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4.7.3 Changed Directory Variables

In Autoconf 2.60, the set of directory variables has changed, and the defaults of some variables have been adjusted (see Installation Directory Variables) to changes in the GNU Coding Standards. Notably, datadir, infodir, and mandir are now expressed in terms of datarootdir. If you are upgrading from an earlier Autoconf version, you may need to adjust your files to ensure that the directory variables are substituted correctly (see Defining Directories), and that a definition of datarootdir is in place. For example, in a, adding

     datarootdir = @datarootdir@

is usually sufficient. If you use Automake to create, it will add this for you.

To help with the transition, Autoconf warns about files that seem to use datarootdir without defining it. In some cases, it then expands the value of $datarootdir in substitutions of the directory variables. The following example shows such a warning:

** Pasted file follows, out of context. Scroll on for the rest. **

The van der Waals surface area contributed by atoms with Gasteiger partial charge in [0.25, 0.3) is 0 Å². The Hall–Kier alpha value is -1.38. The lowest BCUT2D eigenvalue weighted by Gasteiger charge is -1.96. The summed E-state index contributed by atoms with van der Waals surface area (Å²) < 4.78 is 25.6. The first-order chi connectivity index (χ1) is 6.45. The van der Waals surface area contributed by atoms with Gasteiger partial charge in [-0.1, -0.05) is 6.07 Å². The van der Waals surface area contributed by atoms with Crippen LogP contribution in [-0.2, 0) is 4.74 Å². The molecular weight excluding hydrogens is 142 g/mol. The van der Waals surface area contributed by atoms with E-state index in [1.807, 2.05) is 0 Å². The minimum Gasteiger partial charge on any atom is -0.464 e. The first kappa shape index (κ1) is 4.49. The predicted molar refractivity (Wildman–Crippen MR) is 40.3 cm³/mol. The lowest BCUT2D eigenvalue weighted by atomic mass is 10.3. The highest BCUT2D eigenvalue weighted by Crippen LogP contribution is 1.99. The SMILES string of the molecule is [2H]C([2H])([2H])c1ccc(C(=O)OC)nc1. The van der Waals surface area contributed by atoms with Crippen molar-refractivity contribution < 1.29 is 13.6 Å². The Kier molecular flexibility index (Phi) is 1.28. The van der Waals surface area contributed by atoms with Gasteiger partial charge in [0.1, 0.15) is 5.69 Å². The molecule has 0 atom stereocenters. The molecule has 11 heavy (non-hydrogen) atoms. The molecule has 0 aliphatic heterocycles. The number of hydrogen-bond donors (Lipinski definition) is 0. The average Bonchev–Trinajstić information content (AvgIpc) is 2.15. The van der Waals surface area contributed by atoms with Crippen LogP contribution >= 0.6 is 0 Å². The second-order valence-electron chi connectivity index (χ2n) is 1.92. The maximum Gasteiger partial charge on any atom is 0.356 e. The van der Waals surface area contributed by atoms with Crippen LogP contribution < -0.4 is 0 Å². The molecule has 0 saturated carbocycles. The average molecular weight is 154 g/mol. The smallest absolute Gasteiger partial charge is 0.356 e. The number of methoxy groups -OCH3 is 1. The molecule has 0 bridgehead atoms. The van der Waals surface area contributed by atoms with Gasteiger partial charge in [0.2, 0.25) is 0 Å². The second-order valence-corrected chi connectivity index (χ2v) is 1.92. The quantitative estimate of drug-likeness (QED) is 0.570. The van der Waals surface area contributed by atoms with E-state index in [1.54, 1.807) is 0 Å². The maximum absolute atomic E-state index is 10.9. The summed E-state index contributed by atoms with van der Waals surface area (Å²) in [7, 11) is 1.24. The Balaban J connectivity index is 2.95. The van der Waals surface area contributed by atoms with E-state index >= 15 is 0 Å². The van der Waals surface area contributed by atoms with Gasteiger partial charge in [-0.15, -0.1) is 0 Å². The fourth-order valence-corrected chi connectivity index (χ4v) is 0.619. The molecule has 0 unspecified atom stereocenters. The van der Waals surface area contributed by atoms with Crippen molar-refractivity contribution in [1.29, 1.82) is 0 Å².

$ cat
     $ cat
     prefix = @prefix@
     datadir = @datadir@
     $ autoconf
     $ configure
     configure: creating ./config.status
     config.status: creating Makefile
     config.status: WARNING:
           seems to ignore the --datarootdir setting
     $ cat Makefile
     prefix = /usr/local
     datadir = ${prefix}/share

Usually one can easily change the file to accommodate both older and newer Autoconf releases:

     $ cat
     prefix = @prefix@
     datarootdir = @datarootdir@
     datadir = @datadir@
     $ configure
     configure: creating ./config.status
     config.status: creating Makefile
     $ cat Makefile
     prefix = /usr/local
     datarootdir = ${prefix}/share
     datadir = ${datarootdir}

In some cases, however, the checks may not be able to detect that a suitable initialization of datarootdir is in place, or they may fail to detect that such an initialization is necessary in the output file. If, after auditing your package, there are still spurious configure warnings about datarootdir, you may add the line


to your to disable the warnings. This is an exception to the usual rule that you should not define a macro whose name begins with AC_ (see Macro Names).

  Published under the terms of the GNU General Public License Design by Interspire